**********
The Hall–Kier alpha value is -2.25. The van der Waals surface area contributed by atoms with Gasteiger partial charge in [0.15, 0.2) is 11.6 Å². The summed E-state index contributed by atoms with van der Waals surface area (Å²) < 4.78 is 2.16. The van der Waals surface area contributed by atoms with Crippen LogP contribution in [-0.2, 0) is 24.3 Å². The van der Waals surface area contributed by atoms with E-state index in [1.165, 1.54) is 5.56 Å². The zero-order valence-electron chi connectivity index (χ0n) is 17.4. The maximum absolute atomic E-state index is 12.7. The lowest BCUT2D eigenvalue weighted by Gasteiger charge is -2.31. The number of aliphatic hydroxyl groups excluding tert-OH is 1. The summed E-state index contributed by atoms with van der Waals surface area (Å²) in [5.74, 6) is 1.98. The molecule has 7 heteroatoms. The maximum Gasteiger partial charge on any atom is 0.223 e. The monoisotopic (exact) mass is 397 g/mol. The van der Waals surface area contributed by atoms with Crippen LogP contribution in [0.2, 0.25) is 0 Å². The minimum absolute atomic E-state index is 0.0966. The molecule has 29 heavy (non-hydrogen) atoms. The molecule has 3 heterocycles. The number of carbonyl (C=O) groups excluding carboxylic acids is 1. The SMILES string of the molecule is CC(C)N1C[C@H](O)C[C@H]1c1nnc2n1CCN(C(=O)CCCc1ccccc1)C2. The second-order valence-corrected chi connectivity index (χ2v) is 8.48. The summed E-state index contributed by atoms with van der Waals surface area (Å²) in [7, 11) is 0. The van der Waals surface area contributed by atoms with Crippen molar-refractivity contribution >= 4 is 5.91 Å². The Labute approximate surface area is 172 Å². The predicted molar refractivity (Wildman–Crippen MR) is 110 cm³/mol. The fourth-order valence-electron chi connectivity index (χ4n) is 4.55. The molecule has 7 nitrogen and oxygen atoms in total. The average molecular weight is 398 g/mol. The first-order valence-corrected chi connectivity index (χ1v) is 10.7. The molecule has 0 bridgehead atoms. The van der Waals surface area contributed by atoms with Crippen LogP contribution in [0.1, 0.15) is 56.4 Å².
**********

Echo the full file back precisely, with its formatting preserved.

The Hall–Kier alpha value is -2.25. The van der Waals surface area contributed by atoms with Gasteiger partial charge in [0.15, 0.2) is 11.6 Å². The summed E-state index contributed by atoms with van der Waals surface area (Å²) < 4.78 is 2.16. The van der Waals surface area contributed by atoms with Crippen LogP contribution in [-0.2, 0) is 24.3 Å². The van der Waals surface area contributed by atoms with E-state index in [1.165, 1.54) is 5.56 Å². The zero-order valence-electron chi connectivity index (χ0n) is 17.4. The maximum absolute atomic E-state index is 12.7. The lowest BCUT2D eigenvalue weighted by Gasteiger charge is -2.31. The number of aliphatic hydroxyl groups excluding tert-OH is 1. The summed E-state index contributed by atoms with van der Waals surface area (Å²) in [5.74, 6) is 1.98. The molecule has 7 heteroatoms. The maximum Gasteiger partial charge on any atom is 0.223 e. The monoisotopic (exact) mass is 397 g/mol. The van der Waals surface area contributed by atoms with Crippen LogP contribution in [0.2, 0.25) is 0 Å². The minimum absolute atomic E-state index is 0.0966. The molecule has 29 heavy (non-hydrogen) atoms. The molecule has 3 heterocycles. The number of carbonyl (C=O) groups excluding carboxylic acids is 1. The SMILES string of the molecule is CC(C)N1C[C@H](O)C[C@H]1c1nnc2n1CCN(C(=O)CCCc1ccccc1)C2. The second-order valence-corrected chi connectivity index (χ2v) is 8.48. The summed E-state index contributed by atoms with van der Waals surface area (Å²) in [7, 11) is 0. The van der Waals surface area contributed by atoms with Crippen molar-refractivity contribution >= 4 is 5.91 Å². The Labute approximate surface area is 172 Å². The predicted molar refractivity (Wildman–Crippen MR) is 110 cm³/mol. The fourth-order valence-electron chi connectivity index (χ4n) is 4.55. The molecule has 7 nitrogen and oxygen atoms in total. The average molecular weight is 398 g/mol. The first-order valence-corrected chi connectivity index (χ1v) is 10.7. The molecule has 0 bridgehead atoms. The van der Waals surface area contributed by atoms with Crippen LogP contribution in [0.1, 0.15) is 56.4 Å².